Beirut The Rip Tide Review

Released 2011.  

BBC Review

Full of the kind of weary romanticism its maker could probably patent by now.

James Skinner 2011

"I may drift a while," sings Zach Condon on Port of Call, The Rip Tide’s closing song, one of a number of references to feeling lost, alone or swept up by something not entirely fathomable that appear on Beirut’s third album.

Having assimilated and channelled Eastern European folk styles into his startling 2006 debut, Gulag Orkestar, before sprinkling the sound of chanson française throughout The Flying Club Cup the following year, Condon’s most recent output as Beirut found him collaborating with a Mexican marching band on 2009’s March of the Zapotec. The slower pace and darker tones of that EP are immediately cast aside here in favour of a cleaner, brighter aesthetic that informs each of these nine songs.

Unlike those previous works, The Rip Tide doesn’t offer up a geographical postcode, and it also comes off a little slight at first. This is partly because of its length (its 33 minutes fairly fly by), but mostly due to the high benchmark Condon has set himself. The urgent melodies of earlier songs like Elephant Gun and Nantes are nothing if not instantly memorable, and while this may be Beirut’s out-and-out ‘poppiest’ work yet, it does benefit from a little time to breathe – allowing its horns, strings and vocals to distinguish themselves from each other; its charms to ensnare you.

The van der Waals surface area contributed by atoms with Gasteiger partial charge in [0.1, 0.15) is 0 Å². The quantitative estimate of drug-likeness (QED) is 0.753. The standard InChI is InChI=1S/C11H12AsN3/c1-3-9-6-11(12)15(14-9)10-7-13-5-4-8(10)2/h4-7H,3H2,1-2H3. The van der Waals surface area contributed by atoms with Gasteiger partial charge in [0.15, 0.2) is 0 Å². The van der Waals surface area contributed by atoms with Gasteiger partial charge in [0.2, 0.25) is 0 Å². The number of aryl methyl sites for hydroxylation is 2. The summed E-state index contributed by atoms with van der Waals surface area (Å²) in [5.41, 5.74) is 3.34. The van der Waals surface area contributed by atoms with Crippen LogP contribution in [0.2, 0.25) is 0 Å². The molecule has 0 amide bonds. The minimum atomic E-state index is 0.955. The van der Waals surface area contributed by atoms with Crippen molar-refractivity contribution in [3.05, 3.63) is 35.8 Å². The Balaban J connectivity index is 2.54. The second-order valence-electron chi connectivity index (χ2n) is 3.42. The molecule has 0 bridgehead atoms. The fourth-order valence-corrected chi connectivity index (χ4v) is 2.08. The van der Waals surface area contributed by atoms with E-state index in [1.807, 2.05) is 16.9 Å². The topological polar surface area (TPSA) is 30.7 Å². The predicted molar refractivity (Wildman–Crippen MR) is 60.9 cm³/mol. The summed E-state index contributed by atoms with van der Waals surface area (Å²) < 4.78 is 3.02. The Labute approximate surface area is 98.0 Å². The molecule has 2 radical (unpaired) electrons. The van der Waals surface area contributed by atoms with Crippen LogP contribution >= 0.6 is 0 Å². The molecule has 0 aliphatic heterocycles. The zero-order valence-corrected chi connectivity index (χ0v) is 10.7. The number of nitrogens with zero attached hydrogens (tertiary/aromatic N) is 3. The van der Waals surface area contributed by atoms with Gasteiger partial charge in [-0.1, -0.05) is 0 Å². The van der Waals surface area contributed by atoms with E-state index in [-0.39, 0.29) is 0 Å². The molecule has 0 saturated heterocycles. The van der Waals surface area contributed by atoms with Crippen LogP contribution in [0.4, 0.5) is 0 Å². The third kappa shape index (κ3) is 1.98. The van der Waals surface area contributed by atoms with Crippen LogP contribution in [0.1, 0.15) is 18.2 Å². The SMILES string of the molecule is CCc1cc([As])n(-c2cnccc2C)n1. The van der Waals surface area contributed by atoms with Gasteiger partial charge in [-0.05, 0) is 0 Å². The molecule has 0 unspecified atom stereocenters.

Because it is a lovely (albeit little) record. Full of sweeping flourishes and the kind of weary romanticism Condon could probably patent by now, tunes like East Harlem and A Candle’s Fire eddy and swirl into unexpected breaks with all the confidence of anything the band have released to date (look out for Sharon Van Etten’s brief, smouldering turn on the latter). Goshen is intimate and subdued, Payne’s Bay sweet and propulsive, and Port of Call, with its rich arrangements and driving, persistent chord pattern, is one of Condon’s very best to date.

The Rip Tide’s refined title-track is the longest on here at four-and-a-half minutes, yet lyrically it consists of little more than a pair of repeated lines concerning a house, a rolling tide, and loneliness. The pleasure in Beirut’s music has always largely been in what it evokes – a kind of melancholy tempered with optimism and sometimes celebration. And it evokes marvellously here: whatever current Condon found himself caught up in that led to the creation of these songs, it’s one you feel he’s happy to coast a while yet.

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